“I need to feel the atmosphere of the moment which is captured on a photo. It shouldn’t answer all my questions, but should make me think more.”
Aga Luczakowska (born 1981 in Poland) currently based in Bucharest, Romania. After a Master Science in Geography at the University of Silesia (Sosnowiec, Poland), she began to dedicate herself to a photography career:
“I was honored to study photography with photographers I admire the most.”
Aga Luczakowska received a scholarship to attend “Eddie Adams Workshop XX” and took part in “TPW Masterclass FOCUS ON MONFERRATO 2008” with Stanley Greene and “The VII Gallery workshop” Learning To See: Shooting Stills and Video on one Assignment with Christopher Morris.
Interview Aga Luczakowska
Aga, what was your first camera and photographic experience?
I don’t think the camera is important at all. My first camera which I got from my sister was a Canon and later I was working with borrowed equipment from my friend – Nikons.
My first real photographic experience was entering Magnum Photos website. I remember that I was amazed. I spent more than five hours just staring at the page. It was a totally new world – the world of photography, that opened that day for me.
Why did you become a photographer?
I took my photographs to a local newspaper and from the next day on, I was working there as a freelance photographer. After one year I got hired as staff photographer and later I followed photo opportunities that came across my life.
What does photography mean to you?
It’s a way to live many lifes.
Which photographer has inspired you most and why?
Each photographer inspires me in different ways. It’s hard to choose just a one or two names, but definitely I appreciate the most Christopher Morris and Stanley Greene. Currently, I’m also very impressed by Donna Ferrato and her work on domestic violence called “Living with the Enemy”.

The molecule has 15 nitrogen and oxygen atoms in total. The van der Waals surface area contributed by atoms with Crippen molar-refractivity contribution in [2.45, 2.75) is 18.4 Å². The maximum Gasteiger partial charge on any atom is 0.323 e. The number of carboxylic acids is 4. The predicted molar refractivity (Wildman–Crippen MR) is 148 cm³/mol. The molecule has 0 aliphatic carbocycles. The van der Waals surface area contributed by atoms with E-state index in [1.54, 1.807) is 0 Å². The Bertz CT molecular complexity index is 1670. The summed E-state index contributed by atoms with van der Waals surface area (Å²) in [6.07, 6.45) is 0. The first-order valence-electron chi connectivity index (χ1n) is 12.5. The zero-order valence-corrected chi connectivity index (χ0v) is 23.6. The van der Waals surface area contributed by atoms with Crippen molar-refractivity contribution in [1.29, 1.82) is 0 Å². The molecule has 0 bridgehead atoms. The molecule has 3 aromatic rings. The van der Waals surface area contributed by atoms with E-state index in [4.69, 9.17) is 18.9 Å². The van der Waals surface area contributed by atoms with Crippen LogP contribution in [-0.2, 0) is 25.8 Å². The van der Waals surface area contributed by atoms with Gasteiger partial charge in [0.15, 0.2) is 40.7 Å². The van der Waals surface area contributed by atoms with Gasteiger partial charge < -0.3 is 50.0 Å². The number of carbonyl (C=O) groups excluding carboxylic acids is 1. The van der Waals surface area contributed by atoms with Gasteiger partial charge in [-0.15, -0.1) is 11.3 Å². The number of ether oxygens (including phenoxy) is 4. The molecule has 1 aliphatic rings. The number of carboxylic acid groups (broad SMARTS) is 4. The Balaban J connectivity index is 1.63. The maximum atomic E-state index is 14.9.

What’s your favorite photography quote?
It’s not quote about photography, but it can definitely apply to photography also. Book illustrator Dick Bruna once said:
If you put very few things on a page, you leave lots of room for imagination.
How would you describe your photographic style and way of working? How do you realize a shooting?
I do follow the atmosphere of a place and the people I photograph. The most important thing for me is to capture what the place, the person, or the event is all about. I think it’s more important than the photographic style. Style will come itself with life experience and knowledge about people and life in general.
What’s important in order to develop an own photographic style and how did you achieve it?
I believe that each story requires a different way of work and a different style. It’s important to realize what you like and what is inspiring you. It can be music, design, art, literature – or fashion.
What qualities does a good photographer need?
A photographer needs to be an open-minded, easy-going and flexible person, who feels comfortable around people.
What does a photo need to be a great photo in your eyes?
I need to feel the atmosphere of the moment which is captured on a photo. It shouldn’t answer all my questions, but should make me think more.
Where do you draw inspiration from for your photographic projects?
From life, music, art, movies, friends – life experience.
How do you keep up to date with new developments in photography, to keep on learning new things?
I check online websites about photography. It’s most of the time VII photo website, Magnum Photos, NOOR Images, BURN Magazine and PHOTOJOURNALISMLINKS.
I also follow photographer friends on social networks like Facebook, which gives me a lot of information about what’s going on in photo world.
What kind of photography equipment and photographic supplies do you use?
Digital camera (Canon 5D and Fuji x100) and Holga.
Which advice would you give someone who wants to become a professional photographer?
You do not need to be PROFESSIONAL photographer. If you love photography, you do not need to make 100% on your income as a photographer to be a good photographer or happy photographer – the best example for that is Vivian Maier.